Top Ten Tuesday, #5

It’s time for Top Ten Tuesday. It’s hosted by The Broke and The Bookish. Do visit this fun blog and read all the other lists. It’s a lot of fun and you’ll be sure to add books to your TBR pile. This week’s Top Ten Tuesday is: top ten favorite/most compelling villains in books, top ten of the most vile villains/bad guys in books, top ten villains I secretly (or not so secretly) love, favorite TV villains, favorite comic book villains, ten “villains” of contemporary lit. Beware! This is NOT a spoiler free zone! Spoilers are everywhere!

  1. Madame Therese DeFarge from A Tale of Two Cities by Dickens. Can you argue that a woman who is a bloodthirsty revolutionary who knits the names of the victims of the guillotine into an item of clothing is not a villain?
  2. Miss Havisham from Great Expectations by Dickens. She is truly awful. Her goal of raising Estella to be a “man eater” in order to get revenge on the world is awful. And her use of Pip to train Estella is cruel. She is deliberately cruel to two innocents in such a cold, calculating way.
  3. Snape from Harry Potter Series by J.K. Rowling. This one is controversial, but he is presented as a villain until almost the end of the series. So, for our heroes, he is a villain. Now, after reading the final novel, we can go back and see all of his actions in a different light, but the first time through he is one of the baddies.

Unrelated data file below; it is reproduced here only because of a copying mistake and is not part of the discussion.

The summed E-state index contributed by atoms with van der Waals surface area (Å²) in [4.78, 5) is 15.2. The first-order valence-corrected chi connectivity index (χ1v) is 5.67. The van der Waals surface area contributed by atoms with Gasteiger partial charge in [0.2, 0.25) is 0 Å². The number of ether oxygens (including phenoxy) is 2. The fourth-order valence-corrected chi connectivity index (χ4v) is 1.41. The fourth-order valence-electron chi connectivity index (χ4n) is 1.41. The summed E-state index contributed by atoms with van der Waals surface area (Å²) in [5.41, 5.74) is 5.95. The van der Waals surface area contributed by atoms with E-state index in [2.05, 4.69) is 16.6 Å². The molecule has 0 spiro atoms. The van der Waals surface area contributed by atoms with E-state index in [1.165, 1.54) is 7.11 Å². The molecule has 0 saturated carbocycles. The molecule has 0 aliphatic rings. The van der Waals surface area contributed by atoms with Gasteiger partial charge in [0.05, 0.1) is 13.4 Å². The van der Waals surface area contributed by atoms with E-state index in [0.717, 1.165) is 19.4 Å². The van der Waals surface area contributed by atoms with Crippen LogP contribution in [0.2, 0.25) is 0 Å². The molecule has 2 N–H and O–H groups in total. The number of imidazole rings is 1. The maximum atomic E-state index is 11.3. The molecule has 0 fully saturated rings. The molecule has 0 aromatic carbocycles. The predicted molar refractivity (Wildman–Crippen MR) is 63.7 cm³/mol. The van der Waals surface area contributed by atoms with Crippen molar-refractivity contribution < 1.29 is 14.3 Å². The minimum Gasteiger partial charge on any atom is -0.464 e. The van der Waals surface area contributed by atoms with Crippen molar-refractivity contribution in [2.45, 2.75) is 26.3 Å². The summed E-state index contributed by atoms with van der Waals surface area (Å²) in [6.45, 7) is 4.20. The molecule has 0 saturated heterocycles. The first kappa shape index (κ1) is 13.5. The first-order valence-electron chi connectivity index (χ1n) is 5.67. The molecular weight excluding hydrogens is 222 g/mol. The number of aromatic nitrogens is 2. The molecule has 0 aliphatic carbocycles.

4. Amy from Gone Girl by Gillian Flynn. Amy is evil. She will burn everything done in order to win. That is all I’m gonna say about that!
  5. Black Jack Randall from Outlander by Diana Gabaldon. Both the books and the TV series. The actor on the show brings this awful, horrible character to life, and it is horrifying. I’ll be glad not to see him when series three begins!
  6. Bluebeard from a French fairytale by Charles Perrault. This one intrigued and frightened me from a young age. He is such an interesting character. He reminds me in many ways of The Beast in Beauty and the Beast except Blue Beard is much more dangerous.
  7. Satan from Inferno by Dante. I read this in college years ago and the vision of Satan trapped in ice, weeping as he chomps down on sinners is, well, amazing. He isn’t the gleeful  demon of cartoons or even of Sunday school, but someone who is suffering and is causing suffering. It’s a fascinating depiction.